Saturday, 2 October 2010

Chapter Twenty-Nine

Serima could feel her pulse racing in her ears, her heart pounding like she had taken a hit of some exotic, merciless weed. Her mind shimmered. She would have laughed if she wasn’t so scared.
Jobe licked his lips desperately. “I think we lost them.”
She did laugh then, with real fear. “We better have.”
“Who was that redhead woman? She came out of nowhere.”
“That was my doctor,” said Prayer, from the back seat. “My psychologist. Katherine Reece. She works for a paranormal research-unit run out of the MoD. Something called a seeker-cell.”
Jobe glanced at her in the rear-view mirror. “Reece? As in Sean Reece?”
“Yes.”
“The beautiful boy?” asked Serima, glancing in the mirror. “You mean this creature that you call Akin?”
“That’s right.”
There was another Serima in her head somewhere, older, and far more dangerous. This darker self had understood the moment that she touched the girl’s hands. She’d seen something. She’d seen what this girl’s father had done to her as a child. Deep down she had known something like this was coming. She enjoyed watching Prayer tear them apart, safe in her tree. Serima remembered that she wanted to bathe in the blood.
She wanted to join with the girl, as Jobe had done.
Now, Fate, in all its skewed creativity, wouldn’t let she and Jobe slip through its fingers. They were ripe for this, and she knew that. Jobe knew it too; that was why he was so afraid. Opening their secrets up to the world, Fate would give them a knowing glance, call out to them by name – smile as their hidden beliefs devoured them whole.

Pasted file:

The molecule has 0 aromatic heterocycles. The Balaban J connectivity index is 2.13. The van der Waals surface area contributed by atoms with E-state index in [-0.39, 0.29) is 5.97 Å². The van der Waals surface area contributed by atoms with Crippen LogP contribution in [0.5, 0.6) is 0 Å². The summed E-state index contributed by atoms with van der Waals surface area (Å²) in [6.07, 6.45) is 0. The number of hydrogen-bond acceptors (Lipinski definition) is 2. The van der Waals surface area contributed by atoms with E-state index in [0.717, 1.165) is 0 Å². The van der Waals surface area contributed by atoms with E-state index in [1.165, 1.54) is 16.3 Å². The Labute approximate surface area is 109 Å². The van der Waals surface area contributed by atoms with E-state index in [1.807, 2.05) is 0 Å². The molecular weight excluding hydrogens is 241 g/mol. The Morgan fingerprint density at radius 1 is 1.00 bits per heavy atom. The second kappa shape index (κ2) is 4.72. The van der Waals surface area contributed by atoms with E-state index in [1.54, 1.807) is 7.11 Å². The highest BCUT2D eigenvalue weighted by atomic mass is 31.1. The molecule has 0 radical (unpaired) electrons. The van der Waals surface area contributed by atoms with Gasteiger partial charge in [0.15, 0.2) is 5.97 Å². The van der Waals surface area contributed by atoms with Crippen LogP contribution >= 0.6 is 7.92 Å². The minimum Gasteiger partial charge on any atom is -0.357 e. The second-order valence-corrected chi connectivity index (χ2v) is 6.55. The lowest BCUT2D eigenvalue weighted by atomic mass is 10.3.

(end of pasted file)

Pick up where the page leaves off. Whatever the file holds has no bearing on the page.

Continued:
Jobe took another left and then glanced in the mirror. “Something very bad is taking place. These are some bad, bad people. Just like your friend Akin.”
“He gave you a gift,” Prayer said blankly.
Serima stared at her brother, flesh crawling. “Jobe…what’s she talking about?”
“I blacked out, Seri. I saw him, in a huge, monstrous forest. The trees were as tall as skyscrapers. It’s deep in the imagination, I think. I dreamed about it last night. He kissed me. Did something to me.”
Serima closed her eyes at the revelation. A clammy coldness had got into her belly somehow, and she put a hand on it.
“We need to drive,” Jobe added.
Serima stared at him, an angry sneer crossing her face. “What, we just keep driving? For how long, man? Forever? They’ll find us. And then we’re dead. You know it too so don’t bullshit me.”
“I know, Seri. We’ll drive, okay? Until we figure out what the hell we’re gonna do…”
Serima grinned. “Which will be when? Soon after they’ve shot us dead?”
Jobe’s expression darkened. “What do you want, you stupid bitch? You want to get out of the car and lay down in the fucking road?”
She did feel stupid then, glancing in the rear-view mirror for the white Transit or the redhead’s car. Nobody was following them.

They eventually found themselves on Thornsett Road, driving down towards MasterKey. Jobe pulled onto the curb not far from it, killing the engine.
“Why are we stopping?” Serima asked quietly, glancing back down the road.
“You’re the one who said we can’t keep driving forever.” He looked at Prayer in the back seat. “Come on.”
The three of them got out of the car. He locked it and they hurried across to the bookshop. Serima was hugging herself, shifting on her feet and glancing about, while Jobe unlocked the doors and disarmed the alarm system.
Inside, Jobe locked the doors and kept the ‘Closed’ sign against the window. Prayer walked across to the painting of the girl that sat in the branches of a key-shaped tree.
Serima glanced at her brother. “Jobe, why here…?”
“We’re thinking.”
“Thinking,” murmured Prayer, touching the painting on the wall. “Serima, this is you…”
“What’re you talking about?”
Prayer continued to stare at the girl in the key-shaped tree. “This girl is you. You painted this, Jobe? It’s beautiful. I didn’t notice it before.”